Dallas, Oregon, might not be on many people’s radar. But it’s not short on lovers of the sky. Just down the road from the farm where the Chinese team stayed, a local man had built his own observatory into his house. And he’s surely not alone.
A kind invitation
When I wrote a story earlier this year about this same Chinese astronomy team, which would travel 7,000 miles to observe the Great American Solar Eclipse, I didn’t expect any follow-ups or readers’ responses. The team later told me, however, the story netted many readers. And in the meantime, a library manager from Dallas, Oregon, invited them to Dallas, instead of their original destination of Lincoln City, for a better chance of clear skies.
In general, Dallas has less cloud cover than Lincoln City. The latter is near the coast, which makes it more likely to have a marine layer of clouds, said Mark Johnson, manager of the Dallas Public Library. Dallas, 40 miles from Lincoln City, is less affected by the sea.
Johnson is also the guy who contacted the Chinese team after reading my story. When we talked on the phone several weeks ago, he told me his town would close the main street and many lecturers and events had been scheduled.
“It will be a large party for three days,” he said. The library itself also planned to close from 10 to 12, because staff members would want to experience totality.
It’s been 38 years since the last eclipse hit US soil. Dr. Deborah Johnson, who hosted the Chinese team and watched the eclipse on her farm with them, was in New Mexico in 1979. She was in medical school at the time.
“There was no commercial sales of eclipse glasses,” she said, “so I made a pinhole camera.” The hole in the paper is like a lens, and you can see the Sun’s image on another piece of paper behind it. Dr. Johnson drew a diagram on the kitchen table as she explained this eclipse memory to me.
As for Mark Johnson himself, he was a history major. But he loves reading science articles like the ones on Astronomy.com. Growing up, he’s shared a love for science with his father, who studied physics and chemistry.
Mark Johnson helped to settle the 17-people team of Chinese astronomers — coming from Peking University, University of Chinese Academy of Sciences Yunnan Observatory, and Sichuan University of Science and Engineering — in Dr. Johnson’s 14-acre farm 20 miles west of Salem. It’s a quiet spot away from the crowds, an undisturbed place for scientific observation.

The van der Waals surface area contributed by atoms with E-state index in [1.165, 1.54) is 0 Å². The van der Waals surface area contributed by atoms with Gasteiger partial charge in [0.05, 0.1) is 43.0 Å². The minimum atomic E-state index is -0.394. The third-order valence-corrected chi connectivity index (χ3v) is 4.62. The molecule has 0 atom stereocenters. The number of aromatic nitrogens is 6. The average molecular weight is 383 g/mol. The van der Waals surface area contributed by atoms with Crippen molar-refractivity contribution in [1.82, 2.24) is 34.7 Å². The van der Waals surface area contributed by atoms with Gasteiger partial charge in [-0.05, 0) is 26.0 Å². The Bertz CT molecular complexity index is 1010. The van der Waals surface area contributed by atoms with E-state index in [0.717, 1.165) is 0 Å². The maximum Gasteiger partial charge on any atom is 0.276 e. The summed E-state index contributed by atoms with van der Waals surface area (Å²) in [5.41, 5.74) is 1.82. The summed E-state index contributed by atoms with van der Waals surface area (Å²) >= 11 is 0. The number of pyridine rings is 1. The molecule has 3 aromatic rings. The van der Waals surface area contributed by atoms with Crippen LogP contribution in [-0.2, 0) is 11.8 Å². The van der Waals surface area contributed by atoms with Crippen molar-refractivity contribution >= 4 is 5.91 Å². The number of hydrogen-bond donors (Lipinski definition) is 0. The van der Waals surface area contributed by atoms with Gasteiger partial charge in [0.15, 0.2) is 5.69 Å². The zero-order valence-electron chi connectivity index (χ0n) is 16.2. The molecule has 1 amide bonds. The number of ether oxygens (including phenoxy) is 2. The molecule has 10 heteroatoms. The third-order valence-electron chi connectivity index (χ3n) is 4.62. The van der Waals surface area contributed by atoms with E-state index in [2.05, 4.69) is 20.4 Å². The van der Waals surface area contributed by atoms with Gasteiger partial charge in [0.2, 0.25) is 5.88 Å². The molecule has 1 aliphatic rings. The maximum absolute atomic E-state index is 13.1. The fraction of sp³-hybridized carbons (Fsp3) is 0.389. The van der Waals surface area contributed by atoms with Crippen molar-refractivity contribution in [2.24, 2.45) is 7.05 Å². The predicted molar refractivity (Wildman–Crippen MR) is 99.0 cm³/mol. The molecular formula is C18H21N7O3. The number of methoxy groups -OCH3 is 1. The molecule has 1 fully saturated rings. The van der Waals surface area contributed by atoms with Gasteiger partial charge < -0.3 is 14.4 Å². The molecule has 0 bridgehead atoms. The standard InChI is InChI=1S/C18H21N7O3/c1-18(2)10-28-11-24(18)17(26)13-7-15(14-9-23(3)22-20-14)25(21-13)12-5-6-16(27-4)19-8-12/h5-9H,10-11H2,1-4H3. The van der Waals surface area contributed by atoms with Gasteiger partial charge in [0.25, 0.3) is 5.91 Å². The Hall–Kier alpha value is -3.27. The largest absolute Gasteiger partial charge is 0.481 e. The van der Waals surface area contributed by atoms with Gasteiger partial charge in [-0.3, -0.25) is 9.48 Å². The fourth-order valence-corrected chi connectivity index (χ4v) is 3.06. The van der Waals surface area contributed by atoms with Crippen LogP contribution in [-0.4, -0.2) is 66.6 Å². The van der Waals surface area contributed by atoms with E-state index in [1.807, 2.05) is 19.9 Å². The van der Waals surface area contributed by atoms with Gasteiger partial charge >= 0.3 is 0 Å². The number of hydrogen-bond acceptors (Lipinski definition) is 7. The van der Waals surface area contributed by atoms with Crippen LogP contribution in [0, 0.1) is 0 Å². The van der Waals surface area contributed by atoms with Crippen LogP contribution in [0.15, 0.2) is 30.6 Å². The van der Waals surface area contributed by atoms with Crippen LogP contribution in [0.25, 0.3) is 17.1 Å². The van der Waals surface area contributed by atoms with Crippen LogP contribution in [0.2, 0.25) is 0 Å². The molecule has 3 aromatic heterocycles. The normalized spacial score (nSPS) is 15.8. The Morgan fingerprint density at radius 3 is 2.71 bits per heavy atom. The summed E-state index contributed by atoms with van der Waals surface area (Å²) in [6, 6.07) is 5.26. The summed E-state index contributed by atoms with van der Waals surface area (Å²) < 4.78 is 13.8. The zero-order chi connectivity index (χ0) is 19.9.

It’s a tricky business to observe the Sun, not to mention one only had 117 seconds of totality in Dallas, Oregon. Once the equipment had been set up, no one could touch or move any part. The observation site was circled with many ropes, somewhat akin to a crime scene. The astronomers had to set and adjust the telescopes’ exposure times, sometimes on the spot. And they couldn’t open the lids too late or too early — even the Sun’s last remaining crest of light could destroy optics and make all efforts futile.
Dr. Zhongquan Qu, a professor of solar physics at the University of Chinese Academy of Sciences Yunnan Observatory, and fellow researchers brought five different telescopes to maximize the scientific output from this fleeting darkness. Among them, four were for various kinds of observations of the corona, including the FASOT telescope to study polarization. The fifth telescope measured the diameter of the Sun, which actually changes over time. When compared with other researchers’ results, the team’s data would be used to study the evolution of our star, said Dr. Qu.
The team spent five days in Dallas preparing for the big moment. When I arrived late on Sunday, most of their equipment had been assembled, tested, adjusted, and re-tested. They had even caught a potential problem and solved the issue an hour before the eclipse started. There’s no room for imperfection when you have less than two minutes to collect data.
It was a sunny day, pretty hot even before 9 o’clock. Once the Sun began to slowly lose its perfect circular shape, people were calmer than I expected. Nothing was dramatically different in the beginning. It is going to be a long wait, I said to myself.
But before I realized it, the eclipsing Sun was casting magic through the leaves. It’s like millions of mini crescent Moons all going fast backward through their phases. Soon, even the area between one’s curling fingers became tiny bright crescents amid the shadows.
Then the countdown started at 30 minutes.
The sky darkened. The temperature dropped. A donkey nearby grew sleepy. Men became restless and excited. The countdown was in seconds instead of minutes.
Suddenly, Dr. Qu shouted “Baily’s beads!” It was a signal for everyone’s adrenaline to rush.
I couldn’t describe what exactly happened next — it’s all too unreal and too fast. Neither could Yuna, a three-year-old girl at the scene. When I asked her afterwards, she said, “It’s the wake-up time again.”
Nobody thought they’d had enough. It all seemed too short. Luckily for the Chinese team, they collected most data they planned to gather, including the diameter of the Sun and the strength of the coronal spectral lines.
And even before they could fly back to Beijing, some researchers are starting to analyze the graphs and numbers already.